Family Owned Businesses and Divorce

by resconflict on March 27, 2019

Family Owned Businesses and Divorce - Resolve Conflict Family Lawyers

According to the Australian Bureau of Statistics the current divorce rate in Australia is just over 40%. In conjunction with families owning 70% of Australia’s 2.1 million businesses and 46.2% of those family owned businesses being ultimately held and controlled by husband and wife couples, accumulates to a countless number of separating couples owning businesses together.

The main issues and questions separating couples who are also in business together are:

  • How do we separate the finances and ‘untangle’ our financial relationship?
  • Does one partner have to buy out the other?
  • How much would it cost to buy out the other?
  • How do I ensure the property settlement is fair, especially if I’ve equally contributed to the family business?
  • How are future earnings from the business considered?

Seek Legal Advice

The best way a family business can cope with the event of a divorce is to plan for it early in the business or marriage.

However, if no contingency for divorce has been planned you should seek advice from an experienced family lawyer as soon as possible to determine what to do and what to expect when approaching divorce and family business before taking further action.

Remember every business and marriage is unique, it is hard to generalise outcomes and what likely result you may achieve without seeking professional legal advice.

Separating Finances: Property Settlement

A significant complexity in divorce is establishing financial independence, which obviously can be difficult when a family business is involved.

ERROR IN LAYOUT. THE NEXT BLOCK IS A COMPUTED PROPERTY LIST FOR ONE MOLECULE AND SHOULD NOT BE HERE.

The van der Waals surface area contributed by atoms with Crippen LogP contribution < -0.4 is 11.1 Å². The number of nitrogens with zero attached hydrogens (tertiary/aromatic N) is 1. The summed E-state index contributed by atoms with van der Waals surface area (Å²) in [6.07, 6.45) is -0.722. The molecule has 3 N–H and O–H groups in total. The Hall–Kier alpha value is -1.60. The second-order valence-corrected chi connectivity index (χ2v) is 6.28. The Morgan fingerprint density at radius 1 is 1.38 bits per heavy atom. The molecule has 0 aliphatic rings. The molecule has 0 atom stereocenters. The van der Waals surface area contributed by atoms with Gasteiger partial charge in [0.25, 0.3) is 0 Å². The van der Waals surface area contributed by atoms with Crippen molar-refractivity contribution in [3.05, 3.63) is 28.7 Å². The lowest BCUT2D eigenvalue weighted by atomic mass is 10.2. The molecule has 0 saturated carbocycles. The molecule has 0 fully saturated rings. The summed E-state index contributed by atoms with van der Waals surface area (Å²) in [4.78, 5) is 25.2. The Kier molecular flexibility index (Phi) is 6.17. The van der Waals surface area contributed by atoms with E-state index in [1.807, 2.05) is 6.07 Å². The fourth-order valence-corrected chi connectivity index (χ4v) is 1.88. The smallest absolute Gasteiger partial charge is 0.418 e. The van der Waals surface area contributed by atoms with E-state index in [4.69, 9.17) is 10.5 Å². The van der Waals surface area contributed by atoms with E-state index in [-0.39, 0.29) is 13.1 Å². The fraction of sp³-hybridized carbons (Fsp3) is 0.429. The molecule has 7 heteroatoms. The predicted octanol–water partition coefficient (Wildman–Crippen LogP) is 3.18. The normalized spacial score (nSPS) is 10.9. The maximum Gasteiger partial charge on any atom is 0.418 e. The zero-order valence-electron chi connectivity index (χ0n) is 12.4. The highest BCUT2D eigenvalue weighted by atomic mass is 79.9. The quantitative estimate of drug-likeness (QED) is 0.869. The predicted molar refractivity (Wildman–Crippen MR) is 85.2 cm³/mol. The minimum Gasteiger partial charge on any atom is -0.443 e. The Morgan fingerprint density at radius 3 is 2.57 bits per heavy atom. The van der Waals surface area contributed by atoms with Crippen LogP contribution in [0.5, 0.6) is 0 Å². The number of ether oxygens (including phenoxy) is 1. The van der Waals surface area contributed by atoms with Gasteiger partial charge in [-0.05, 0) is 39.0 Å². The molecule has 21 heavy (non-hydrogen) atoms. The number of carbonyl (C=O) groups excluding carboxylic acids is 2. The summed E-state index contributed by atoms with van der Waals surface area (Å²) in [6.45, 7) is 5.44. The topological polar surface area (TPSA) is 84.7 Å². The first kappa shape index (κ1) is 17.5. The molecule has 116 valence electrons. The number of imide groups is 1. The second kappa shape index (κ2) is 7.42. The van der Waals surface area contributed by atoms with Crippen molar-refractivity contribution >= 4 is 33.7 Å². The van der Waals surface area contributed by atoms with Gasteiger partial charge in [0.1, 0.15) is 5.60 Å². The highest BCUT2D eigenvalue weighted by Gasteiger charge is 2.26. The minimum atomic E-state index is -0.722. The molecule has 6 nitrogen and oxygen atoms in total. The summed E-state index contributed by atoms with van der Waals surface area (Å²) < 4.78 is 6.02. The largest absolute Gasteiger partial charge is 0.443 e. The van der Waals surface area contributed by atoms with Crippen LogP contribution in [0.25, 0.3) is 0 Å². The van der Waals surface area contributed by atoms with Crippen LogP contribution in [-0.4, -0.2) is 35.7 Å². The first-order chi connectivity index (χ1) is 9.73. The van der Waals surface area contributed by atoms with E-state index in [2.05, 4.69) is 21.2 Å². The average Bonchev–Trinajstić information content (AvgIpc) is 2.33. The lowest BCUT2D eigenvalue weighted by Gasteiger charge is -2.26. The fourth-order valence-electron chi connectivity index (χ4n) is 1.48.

Property settlement is an important step in any separation or divorce in determining separate finances.

A property settlement involves pooling the assets and liabilities jointly or solely owned by the parties. The pool of property is then divided equitably to meet each party’s entitlements. The division also takes into account non-financial contributions made to the relationship, such as primary parenting and maintain the home.

As businesses are treated as property under family law, the value of the family business is included in the property settlement just like any other asset, such as a car or the family home.

The difficulty here is establishing the current value of the business as well as what the potential future value might be to include into the pool of property to be divided.

Until a value is agreed upon, negotiations might be difficult and it will be hard to determine a fair settlement.

If the parties are unable to agree on the value of their business and therefore a property settlement cannot be agreed upon, it will be necessary to have the business valued by an independent valuer.

Related Article: Property Settlement and Divorce: Key Facts You Need To Know

Business Valuation

An independent valuer will value the business for the purpose of the property settlement, which is not the same as the value of the business if it were to be sold. In a property settlement, the valuation looks at the value to the owner, for example, what are the benefits that the owner would receive if they retained their interest in the business.

Depending on the size and type of business, an independent valuer is likely to take into account:

  • The stability of the earnings.
  • Estimations of future cash-flow.
  • Estimations of profits if the business were to be sold.
  • Whether the business has stopped or is continuing operations.

Once the valuation has been calculated, it can be used in the property settlement proceedings. In most cases, it will help to facilitate negotiations between the parties and hopefully allow them to reach a fair and amicable property settlement.

However, if an agreement is not reached the property dispute will be referred to the family court.

If you take the proper steps, the end of your marriage does not have to mean the end of a business. Many couples are able to negotiate fair settlement of their assets, including their business. Though not for everyone, there are also many possible solutions for ex-spouses in running a business together, which an experienced family and divorce lawyer will be able to help you with.

Note: This is general information advice only and does not constitute specific legal advice. If you would like further information in relation to this matter or other legal matters, please contact us on 03 9620 0088 or email info@resolveconflict.com.au

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